“It Chapter Two” is worth the watch

Warner Brothers

Cheyenne Miller, Copy Editor

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On Friday, Sep 6, the long awaited sequel to Stephen King’s 2017 “It” remake, “It Chapter Two” made its way into theatres. As a horror junkie, I was, of course, at the movies on opening night with the hope that I’d be scared senseless by everyone’s favorite (or least favorite) demon clown, Pennywise. 

Courtesy of Warner Brothers
“It: Chapter Two” was released into theaters on Sept. 6. The highly anticipated second half to Stephen Kings “It” captures the return of Pennywise in the town of Derry, where the Loser Club originated. The Losers try to defeat him once more in hopes of ending it once and for all.

To say the least, my expectations were met. This movie takes place 27 years after the first, and the kids that comprised the Losers Club are all grown up. With the exception of Mike, each of the characters have gone their separate ways, moved away from Derry and forgot all about the events that transpired the summer they defeated It. 

The gang comes together to fight It once more after Pennywise reappears in a horrifying way and begins to wreak havoc upon Derry again. Everyone is (unsurprisingly) reluctant to do so at first, but soon the characters begin to recall important memories and conquer the fears that have tormented them for years. These fears, however, tormented me, too. 

Without spoiling the movie, I’ll say this: “It Chapter Two” is pretty much just as scary as the first movie was. Although some of the novelty of Pennywise’s character has worn of, Bill Skarsgard is just as brilliant, and Pennywise is terrifying at with every glance. His childlike manner is effectively creepy, and he never stops being grossly unsettling throughout the movie.

In fact, the performance of each and every main character is brilliant, and the personalities established by the child actors in the first movie are seamlessly adopted by the adult actors in this one. It’s easy to imagine the adult characters as real life, grown up versions of their young counterparts, and that’s what makes the interactions between them just as satisfying and heartwarming as they were before. 

One actor in particular, though, stole the show for me. Bill Hader’s portrayal of Richie Tozier in “It Chapter Two” is both effortlessly funny and gut wrenchingly genuine at once. Richie, like each member of the Losers Club, grapples with certain, long unaddressed feelings and fears that It uses against him, and he does it while making you laugh. 

It’s actually very easy to relate to many of the deep seated fears that are on display in this movie. Some are more practical, like lepers, while others are a little more nuanced and complex, like secrets and practicing self acceptance. Either way, the impact each had upon me was equally profound, and I could better understand each character based on the fears that It used against them.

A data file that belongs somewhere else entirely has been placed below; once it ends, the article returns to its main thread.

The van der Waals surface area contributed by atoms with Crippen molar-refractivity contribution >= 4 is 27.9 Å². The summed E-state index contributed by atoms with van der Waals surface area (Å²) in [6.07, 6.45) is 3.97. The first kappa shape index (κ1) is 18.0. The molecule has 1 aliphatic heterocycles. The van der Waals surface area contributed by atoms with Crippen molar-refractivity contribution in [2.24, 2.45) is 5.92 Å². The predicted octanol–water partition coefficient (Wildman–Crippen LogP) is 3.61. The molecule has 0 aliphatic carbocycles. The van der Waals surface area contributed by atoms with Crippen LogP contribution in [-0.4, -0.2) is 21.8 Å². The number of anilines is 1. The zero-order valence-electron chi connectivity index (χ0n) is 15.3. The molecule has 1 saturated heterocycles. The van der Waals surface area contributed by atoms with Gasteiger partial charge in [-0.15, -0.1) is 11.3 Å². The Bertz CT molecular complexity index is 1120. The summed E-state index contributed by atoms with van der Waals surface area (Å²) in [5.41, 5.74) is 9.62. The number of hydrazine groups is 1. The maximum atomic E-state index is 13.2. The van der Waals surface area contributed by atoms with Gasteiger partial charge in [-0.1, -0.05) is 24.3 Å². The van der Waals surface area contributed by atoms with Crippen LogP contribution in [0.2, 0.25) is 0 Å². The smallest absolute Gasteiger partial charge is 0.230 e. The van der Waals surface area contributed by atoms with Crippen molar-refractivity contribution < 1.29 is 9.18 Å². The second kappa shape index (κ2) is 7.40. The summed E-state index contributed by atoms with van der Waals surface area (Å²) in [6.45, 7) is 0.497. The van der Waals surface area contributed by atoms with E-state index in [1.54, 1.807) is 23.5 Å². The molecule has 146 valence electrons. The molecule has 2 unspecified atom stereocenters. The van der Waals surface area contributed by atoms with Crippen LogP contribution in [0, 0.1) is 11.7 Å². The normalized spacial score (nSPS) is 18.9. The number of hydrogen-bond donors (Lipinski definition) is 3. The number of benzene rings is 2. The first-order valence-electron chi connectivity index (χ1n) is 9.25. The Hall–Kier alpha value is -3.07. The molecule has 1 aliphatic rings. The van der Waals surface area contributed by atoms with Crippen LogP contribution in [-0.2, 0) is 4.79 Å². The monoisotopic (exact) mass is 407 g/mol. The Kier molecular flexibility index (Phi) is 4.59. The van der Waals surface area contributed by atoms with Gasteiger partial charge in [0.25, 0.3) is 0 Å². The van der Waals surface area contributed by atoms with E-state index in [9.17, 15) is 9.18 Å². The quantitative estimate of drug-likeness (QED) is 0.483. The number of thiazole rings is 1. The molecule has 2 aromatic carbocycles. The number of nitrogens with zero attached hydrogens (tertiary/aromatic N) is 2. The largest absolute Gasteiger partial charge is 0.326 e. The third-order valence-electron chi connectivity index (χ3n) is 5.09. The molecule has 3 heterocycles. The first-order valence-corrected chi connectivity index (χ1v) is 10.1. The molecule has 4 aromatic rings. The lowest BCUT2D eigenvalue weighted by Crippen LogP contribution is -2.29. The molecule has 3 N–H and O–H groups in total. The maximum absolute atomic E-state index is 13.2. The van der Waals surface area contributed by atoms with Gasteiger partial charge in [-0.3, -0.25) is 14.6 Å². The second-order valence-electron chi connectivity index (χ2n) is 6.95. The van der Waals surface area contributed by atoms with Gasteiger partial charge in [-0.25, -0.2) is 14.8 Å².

While the movie definitely was scary, there were certain aspects of it that I could have gone without. For example, there’s a whole side plot in which a villian from the first movie, Henry Bowers, escapes a facility for the criminally insane in order to hunt down the Losers. The only thing this side plot actually adds to the movie is the introduction of a few funny reactionary lines from the main characters. In other words, it’s totally unnecessary, and wastes time that should have been used to further explain the lore surrounding It’s origins. 

I was also a little annoyed by the CGI de-aging that was used to make the child actors look more like they did in the first movie in flashbacks. To me, it was a little too obvious, and it made many of the flashback scenes hard to watch without focusing on how off the characters looked.

The ending of the movies is, in some ways, a little anticlimactic. I was a little disappointed in the way that the Losers go about trying to defeat It, but the ending doesn’t ruin the movie altogether. There’s certainly a lesson to be learned from it, but if you’re expecting something that exceeds the ending of the first movie, though, prepare to be let down.

Overall, though, the movie does more things right than it does wrong. For a movie that’s nearly three hours long, the pacing feels just about right, and I never found myself feeling bored or becoming restless. The characters are genuine, the monsters are truly scary, and the premise of the movie is compelling. 

Whether you’re in it for the heartwarming interactions, the funny one liners, the gory, gross special effects, or simply because you liked the first movie, “It Chapter Two” is definitely worth the watch–unless you happen to own a Pomeranian.

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